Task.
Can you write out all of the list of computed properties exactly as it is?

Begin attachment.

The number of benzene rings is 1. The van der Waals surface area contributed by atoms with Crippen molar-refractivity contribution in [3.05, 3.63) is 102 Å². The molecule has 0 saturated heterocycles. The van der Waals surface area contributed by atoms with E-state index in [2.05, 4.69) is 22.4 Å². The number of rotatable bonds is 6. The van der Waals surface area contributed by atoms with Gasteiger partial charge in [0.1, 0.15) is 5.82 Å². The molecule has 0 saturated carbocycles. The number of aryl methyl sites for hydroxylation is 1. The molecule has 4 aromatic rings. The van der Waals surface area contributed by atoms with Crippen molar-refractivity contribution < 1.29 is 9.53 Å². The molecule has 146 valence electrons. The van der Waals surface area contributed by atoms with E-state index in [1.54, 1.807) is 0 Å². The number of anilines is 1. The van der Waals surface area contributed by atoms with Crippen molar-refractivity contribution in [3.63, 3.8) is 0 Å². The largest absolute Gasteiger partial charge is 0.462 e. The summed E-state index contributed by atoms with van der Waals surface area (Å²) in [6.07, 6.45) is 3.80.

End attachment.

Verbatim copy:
The number of benzene rings is 1. The van der Waals surface area contributed by atoms with Crippen molar-refractivity contribution in [3.05, 3.63) is 102 Å². The molecule has 0 saturated heterocycles. The van der Waals surface area contributed by atoms with E-state index in [2.05, 4.69) is 22.4 Å². The number of rotatable bonds is 6. The van der Waals surface area contributed by atoms with Gasteiger partial charge in [0.1, 0.15) is 5.82 Å². The molecule has 0 saturated carbocycles. The number of aryl methyl sites for hydroxylation is 1. The molecule has 4 aromatic rings. The van der Waals surface area contributed by atoms with Crippen molar-refractivity contribution < 1.29 is 9.53 Å². The molecule has 146 valence electrons. The van der Waals surface area contributed by atoms with E-state index in [1.54, 1.807) is 0 Å². The number of anilines is 1. The van der Waals surface area contributed by atoms with Crippen molar-refractivity contribution in [3.63, 3.8) is 0 Å². The largest absolute Gasteiger partial charge is 0.462 e. The summed E-state index contributed by atoms with van der Waals surface area (Å²) in [6.07, 6.45) is 3.80.